Our research indicates that 48% of users have used multiple mobility services when navigating to a single destination – an experience that goes from “multimodal” to “intermodal.” For example, to get to work, you might drive and park your car at the nearby transit station, board the train, get off at the stop six blocks from your office, and then take a scooter-share the remainder of the way. In this example, you engage with three modes of transportation in your daily commute – your personal car, public transit, and a scooter-share. And while this commute does involve multiple touchpoints, it’s the combination of options that ends up saving the consumer the most time and money.

 

The Demand for Interconnected Technology

Over the last decade, we’ve become used to doing everything on our phones. We order whatever food we’re craving, map to our next destination, check out various account balances, and communicate with others around the world. Mobile apps have fundamentally transformed nearly every aspect of our lives, and with the steady increase in population density that urban communities have been experiencing, the demand for interconnected technology is greater than ever.

By providing access to the many mobility solutions on the market, cities are providing people with a better way to get where they are going, while also enabling them to make a smarter choice around which option or combination of options is most effective for them. REACH NOW, a leading provider of mobile transit tickets, partnered with Juniper Research to analyze the evolution of urban mobility and subsequent emergence of Mobility-as-a-Service (MaaS), which is defined as “urban transport solutions that are integrated into a single platform by which users can determine the best route and price across several end-to-end travel services and modes, according to real-time data such as traffic conditions, time of day, and demand.” The result of an effective MaaS initiative is a city that helps people on the move while reducing congestion in the process.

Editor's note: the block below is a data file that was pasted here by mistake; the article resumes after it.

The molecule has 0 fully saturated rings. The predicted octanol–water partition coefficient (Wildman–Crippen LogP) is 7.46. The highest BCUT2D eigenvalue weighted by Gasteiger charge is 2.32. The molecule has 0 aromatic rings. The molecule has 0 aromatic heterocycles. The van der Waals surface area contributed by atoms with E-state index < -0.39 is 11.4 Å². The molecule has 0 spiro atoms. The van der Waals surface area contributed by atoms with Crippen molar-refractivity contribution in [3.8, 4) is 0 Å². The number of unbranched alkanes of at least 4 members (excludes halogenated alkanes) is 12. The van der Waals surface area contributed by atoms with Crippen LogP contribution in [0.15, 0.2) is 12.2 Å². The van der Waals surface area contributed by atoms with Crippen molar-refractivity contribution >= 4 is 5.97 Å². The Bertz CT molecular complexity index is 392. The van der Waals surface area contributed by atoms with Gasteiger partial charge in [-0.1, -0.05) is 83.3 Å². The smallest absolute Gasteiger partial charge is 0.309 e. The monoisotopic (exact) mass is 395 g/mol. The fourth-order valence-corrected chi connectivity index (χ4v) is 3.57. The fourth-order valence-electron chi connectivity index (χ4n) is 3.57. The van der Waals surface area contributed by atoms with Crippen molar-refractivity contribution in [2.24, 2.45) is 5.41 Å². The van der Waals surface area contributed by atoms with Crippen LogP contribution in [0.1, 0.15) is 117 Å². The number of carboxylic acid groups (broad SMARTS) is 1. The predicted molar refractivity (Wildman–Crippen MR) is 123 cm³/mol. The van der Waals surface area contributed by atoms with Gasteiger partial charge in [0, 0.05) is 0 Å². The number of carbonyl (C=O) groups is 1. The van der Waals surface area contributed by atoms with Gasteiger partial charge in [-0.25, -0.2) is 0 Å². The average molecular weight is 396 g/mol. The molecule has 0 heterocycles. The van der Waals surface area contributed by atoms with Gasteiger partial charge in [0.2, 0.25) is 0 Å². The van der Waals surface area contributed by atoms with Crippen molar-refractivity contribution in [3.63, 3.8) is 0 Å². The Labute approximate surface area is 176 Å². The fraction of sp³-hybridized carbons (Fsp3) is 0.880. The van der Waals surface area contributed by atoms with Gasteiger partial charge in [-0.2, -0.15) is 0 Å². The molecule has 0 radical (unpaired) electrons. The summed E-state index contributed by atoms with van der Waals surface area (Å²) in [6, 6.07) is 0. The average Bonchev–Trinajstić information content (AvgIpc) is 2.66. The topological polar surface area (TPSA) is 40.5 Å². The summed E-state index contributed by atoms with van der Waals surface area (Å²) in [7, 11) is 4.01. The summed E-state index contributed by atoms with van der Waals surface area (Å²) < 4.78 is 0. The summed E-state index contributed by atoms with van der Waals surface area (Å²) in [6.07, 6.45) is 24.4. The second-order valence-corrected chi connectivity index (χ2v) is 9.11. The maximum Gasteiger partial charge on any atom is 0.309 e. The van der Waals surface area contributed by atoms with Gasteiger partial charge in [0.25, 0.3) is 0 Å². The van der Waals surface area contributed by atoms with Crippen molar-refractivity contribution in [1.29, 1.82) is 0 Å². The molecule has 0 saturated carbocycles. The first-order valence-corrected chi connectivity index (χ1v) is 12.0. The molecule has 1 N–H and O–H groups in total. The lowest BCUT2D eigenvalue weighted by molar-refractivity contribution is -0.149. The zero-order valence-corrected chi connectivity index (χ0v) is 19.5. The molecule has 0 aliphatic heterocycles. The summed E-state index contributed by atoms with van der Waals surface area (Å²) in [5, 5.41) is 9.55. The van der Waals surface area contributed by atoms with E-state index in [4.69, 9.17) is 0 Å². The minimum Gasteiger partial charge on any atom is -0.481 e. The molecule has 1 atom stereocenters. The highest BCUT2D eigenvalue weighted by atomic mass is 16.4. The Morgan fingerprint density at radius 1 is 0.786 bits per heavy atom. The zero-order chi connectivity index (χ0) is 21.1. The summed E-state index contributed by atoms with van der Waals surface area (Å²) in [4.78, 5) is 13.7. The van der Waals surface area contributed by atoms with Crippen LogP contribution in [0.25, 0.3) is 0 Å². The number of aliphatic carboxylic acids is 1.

In the very near future, this will become the norm. There will be one app that allows consumers to design the most efficient, customized mobility journey for wherever they need to go. These consumers will be able to access every available mobility service from a single touchpoint, ultimately unifying their entire experience. Our research informed us that 38% of those we surveyed are interested in a feature in their mobile parking app that allows you to reserve a scooter near the location where you are going to park. This shows that users are interested in an interconnected experience where they will be able to utilize multiple mobility services from one place.

As the industry moves forward, it is important to consider how we’re creating a cohesive experience for customers. We must partner together to identify opportunities to reduce friction for users by enabling them with an interconnected, one-stop-shop solution for all of their mobility needs. Now and into the future, we should be prepared to keep learning from our users as we dramatically change the way we think about moving people from point A to point B.